Maybe there's a better way, Ben had said.

Sure, the Island needed protection. That went without saying. But why did the mantle have to pass from one to the next stained in blood?

Omega. The end.

Whatever that better way might be, he wasn't going to puzzle it out this morning, because Claire turned towards him, wide blue eyes streaked with sleep and love. Grinning, she slid her hand down his body, pulling from his depths a low, soft groan.

The whole bed shook as he rolled over towards her. She stretched out her swan-like neck in invitation, and suddenly he wanted to devour her, cover all her flesh with his mouth, drink her into him.

Her neck tasted even better than he thought, but his beard must have tickled her, because she said, “Umm, fuzzy.”

“I guess I should shave it.”

“Don't,” she said, rubbing her face all over his beard. “It's fluffy. Like you.”

He made his way up to the pink tear-drop of her earlobe, until she took him full in hand and guided him into her body. Down he fell, drowning in her, his mouth full of her neck until he came up for air and breathed into her ear, “Claire, I love you so much, thanks, thank you,” over and over.

“Thanks? For what?”

For what? For everything. That was too big for words, though. All that came out was, “For having me.”

She gripped him with a gaze unmoving as her flesh. “I'll always have you. I love you too, Hurley.”

If sliding inside her had filled him with tortured delight, that was nothing compared to this complete stillness, broken only by the beating of blood through his flesh and hers.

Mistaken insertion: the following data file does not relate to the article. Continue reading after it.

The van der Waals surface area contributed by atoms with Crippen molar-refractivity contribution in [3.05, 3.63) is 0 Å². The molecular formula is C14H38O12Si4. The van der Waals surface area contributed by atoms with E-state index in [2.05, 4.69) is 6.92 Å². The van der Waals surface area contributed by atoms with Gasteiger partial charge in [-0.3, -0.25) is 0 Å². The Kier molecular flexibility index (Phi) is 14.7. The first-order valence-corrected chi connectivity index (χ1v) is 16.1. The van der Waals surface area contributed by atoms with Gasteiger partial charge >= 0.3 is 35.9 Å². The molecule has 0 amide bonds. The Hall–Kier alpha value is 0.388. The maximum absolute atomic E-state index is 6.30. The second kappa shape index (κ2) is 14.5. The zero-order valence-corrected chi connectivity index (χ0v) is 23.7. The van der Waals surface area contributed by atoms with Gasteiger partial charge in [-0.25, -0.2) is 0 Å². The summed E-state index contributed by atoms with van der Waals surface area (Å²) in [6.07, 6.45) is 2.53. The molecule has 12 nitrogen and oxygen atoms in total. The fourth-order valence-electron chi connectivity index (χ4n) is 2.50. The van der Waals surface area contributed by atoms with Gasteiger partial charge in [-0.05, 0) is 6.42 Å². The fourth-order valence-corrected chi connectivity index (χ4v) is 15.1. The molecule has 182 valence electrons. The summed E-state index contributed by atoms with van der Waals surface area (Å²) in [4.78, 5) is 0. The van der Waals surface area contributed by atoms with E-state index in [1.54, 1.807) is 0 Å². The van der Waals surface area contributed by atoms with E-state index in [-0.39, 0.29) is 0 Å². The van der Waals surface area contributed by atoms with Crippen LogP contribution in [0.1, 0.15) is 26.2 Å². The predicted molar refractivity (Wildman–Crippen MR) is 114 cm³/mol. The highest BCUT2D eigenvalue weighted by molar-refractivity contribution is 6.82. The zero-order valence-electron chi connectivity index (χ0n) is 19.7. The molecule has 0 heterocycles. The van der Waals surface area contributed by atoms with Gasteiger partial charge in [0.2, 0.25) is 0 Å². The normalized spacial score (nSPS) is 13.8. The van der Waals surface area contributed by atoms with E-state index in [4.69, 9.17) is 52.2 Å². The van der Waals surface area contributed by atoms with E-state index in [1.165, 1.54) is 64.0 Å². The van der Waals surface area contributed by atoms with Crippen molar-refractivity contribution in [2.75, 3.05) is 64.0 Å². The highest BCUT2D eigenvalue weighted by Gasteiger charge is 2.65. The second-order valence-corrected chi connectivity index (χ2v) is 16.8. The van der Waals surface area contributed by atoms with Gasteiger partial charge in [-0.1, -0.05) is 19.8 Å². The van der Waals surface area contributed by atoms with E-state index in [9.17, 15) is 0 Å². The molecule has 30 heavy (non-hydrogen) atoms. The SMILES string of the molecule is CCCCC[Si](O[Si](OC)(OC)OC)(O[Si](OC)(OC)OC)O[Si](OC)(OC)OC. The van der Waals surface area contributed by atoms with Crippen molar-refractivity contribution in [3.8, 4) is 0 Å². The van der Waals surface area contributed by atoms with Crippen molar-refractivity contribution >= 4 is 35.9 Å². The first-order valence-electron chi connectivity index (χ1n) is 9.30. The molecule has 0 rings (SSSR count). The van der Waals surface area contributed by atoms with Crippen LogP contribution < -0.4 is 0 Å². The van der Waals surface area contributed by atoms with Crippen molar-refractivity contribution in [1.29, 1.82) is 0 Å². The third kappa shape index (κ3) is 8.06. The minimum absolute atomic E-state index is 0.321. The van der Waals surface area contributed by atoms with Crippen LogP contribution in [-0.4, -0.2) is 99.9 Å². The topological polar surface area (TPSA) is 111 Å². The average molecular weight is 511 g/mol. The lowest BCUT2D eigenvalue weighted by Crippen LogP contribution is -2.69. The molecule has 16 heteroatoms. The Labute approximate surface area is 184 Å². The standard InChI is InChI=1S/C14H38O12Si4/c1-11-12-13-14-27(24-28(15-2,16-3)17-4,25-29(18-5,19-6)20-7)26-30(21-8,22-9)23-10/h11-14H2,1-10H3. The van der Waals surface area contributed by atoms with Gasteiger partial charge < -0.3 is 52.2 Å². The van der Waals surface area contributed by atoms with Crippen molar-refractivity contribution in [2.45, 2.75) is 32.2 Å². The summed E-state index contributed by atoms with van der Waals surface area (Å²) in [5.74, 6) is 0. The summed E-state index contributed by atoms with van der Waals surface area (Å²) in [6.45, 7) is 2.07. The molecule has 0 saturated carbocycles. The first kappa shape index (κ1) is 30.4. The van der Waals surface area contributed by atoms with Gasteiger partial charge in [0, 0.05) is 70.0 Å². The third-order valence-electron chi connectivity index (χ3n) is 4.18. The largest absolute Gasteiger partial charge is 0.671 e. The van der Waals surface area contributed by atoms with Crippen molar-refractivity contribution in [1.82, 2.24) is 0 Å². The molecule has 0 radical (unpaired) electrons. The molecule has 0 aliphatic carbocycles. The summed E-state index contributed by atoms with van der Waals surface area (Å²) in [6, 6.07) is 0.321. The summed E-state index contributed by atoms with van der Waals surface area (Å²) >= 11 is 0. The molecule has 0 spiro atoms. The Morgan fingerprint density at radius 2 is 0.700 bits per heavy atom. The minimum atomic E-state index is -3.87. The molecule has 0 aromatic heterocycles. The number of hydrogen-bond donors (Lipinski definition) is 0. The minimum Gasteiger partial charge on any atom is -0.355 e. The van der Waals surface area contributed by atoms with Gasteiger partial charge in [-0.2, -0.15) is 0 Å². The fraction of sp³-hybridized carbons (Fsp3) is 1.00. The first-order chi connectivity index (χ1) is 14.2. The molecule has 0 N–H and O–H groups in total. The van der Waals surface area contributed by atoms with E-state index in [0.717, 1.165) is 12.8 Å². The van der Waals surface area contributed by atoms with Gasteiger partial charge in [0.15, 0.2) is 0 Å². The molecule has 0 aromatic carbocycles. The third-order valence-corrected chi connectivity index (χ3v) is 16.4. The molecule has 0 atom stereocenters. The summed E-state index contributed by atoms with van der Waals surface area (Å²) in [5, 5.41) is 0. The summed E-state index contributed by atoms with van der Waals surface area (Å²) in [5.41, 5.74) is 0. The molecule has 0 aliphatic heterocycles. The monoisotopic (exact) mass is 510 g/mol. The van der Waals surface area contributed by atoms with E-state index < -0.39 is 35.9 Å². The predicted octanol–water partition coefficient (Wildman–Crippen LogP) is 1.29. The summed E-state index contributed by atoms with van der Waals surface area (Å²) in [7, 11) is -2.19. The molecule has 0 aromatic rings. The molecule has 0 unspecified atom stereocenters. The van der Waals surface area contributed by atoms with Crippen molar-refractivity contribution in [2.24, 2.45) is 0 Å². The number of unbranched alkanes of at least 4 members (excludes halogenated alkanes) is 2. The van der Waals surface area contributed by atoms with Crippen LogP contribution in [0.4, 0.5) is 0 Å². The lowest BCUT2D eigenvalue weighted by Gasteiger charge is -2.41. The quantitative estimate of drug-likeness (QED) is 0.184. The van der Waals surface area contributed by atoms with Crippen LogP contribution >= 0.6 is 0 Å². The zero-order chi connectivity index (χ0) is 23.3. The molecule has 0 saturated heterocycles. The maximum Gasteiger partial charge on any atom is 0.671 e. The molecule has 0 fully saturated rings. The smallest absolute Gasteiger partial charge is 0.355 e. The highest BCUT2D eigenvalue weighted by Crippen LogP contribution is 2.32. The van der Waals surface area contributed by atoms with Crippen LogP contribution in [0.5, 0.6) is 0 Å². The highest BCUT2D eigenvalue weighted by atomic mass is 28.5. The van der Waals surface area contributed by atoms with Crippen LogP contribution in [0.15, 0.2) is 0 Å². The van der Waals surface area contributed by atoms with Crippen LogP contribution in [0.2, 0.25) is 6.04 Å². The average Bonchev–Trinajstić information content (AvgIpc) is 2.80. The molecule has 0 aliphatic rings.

Then with a grin of devilment she stopped his breath by pulling him down into the red dark with wild rocking movements, and the bed shook all the way into morning.

* * * * * * * *

Hugo had barely finished his scrambled eggs when his mother fixed him with “that look” and said, “All right, mister, we're waiting for an explanation.”

Everyone ringed the big kitchen table, and eight pairs of eyes scrutinized him. Claire hadn't asked why he'd been so late. She had just clung to him as if his presence was all that counted. Not his mom, though.

A small television screen mounted on the kitchen counter chattered in the background, as a weather commentator pointed to a Los Angeles map covered with images of thick storm clouds.

Carmen glared at the TV. “David, turn that thing off.”

The announcer said,“Threats of mud-slides and rising water levels have made the following streets impassable—“ until the sound shut off with a click.

After that reprieve, Hugo had his mother's full attention again. He shuddered, because this wasn't going to be easy. “I think, um, maybe the Door's broken.”

At first it didn't register with anyone but Claire. He hated the wild flash of pain and fear which crossed her face.

“So let me guess,” said Sawyer. “You don't have the repair manual, do you, hoss?”

Kate leaned forward, full of concern. “Hurley, what happened?”

“Ben didn't come with me to the Door this time, 'cause it makes him sick. But it was cool because Vanessa and Nancy, they come to fish up by where the old village used to be. You know, the fake one. Only it's not really fake anymore.”

Desmond looked puzzled. “Decoy village?”

“You didn't see it when you ran circles around the Island?”

Desmond shrugged, but Hugo didn't want to detour for an explanation. “I checked the sun, it was time to open the Door, but there was nothing but rock. Sometimes it would kind of glow, or the rock would get a little soft, but mostly nothing. Nada.”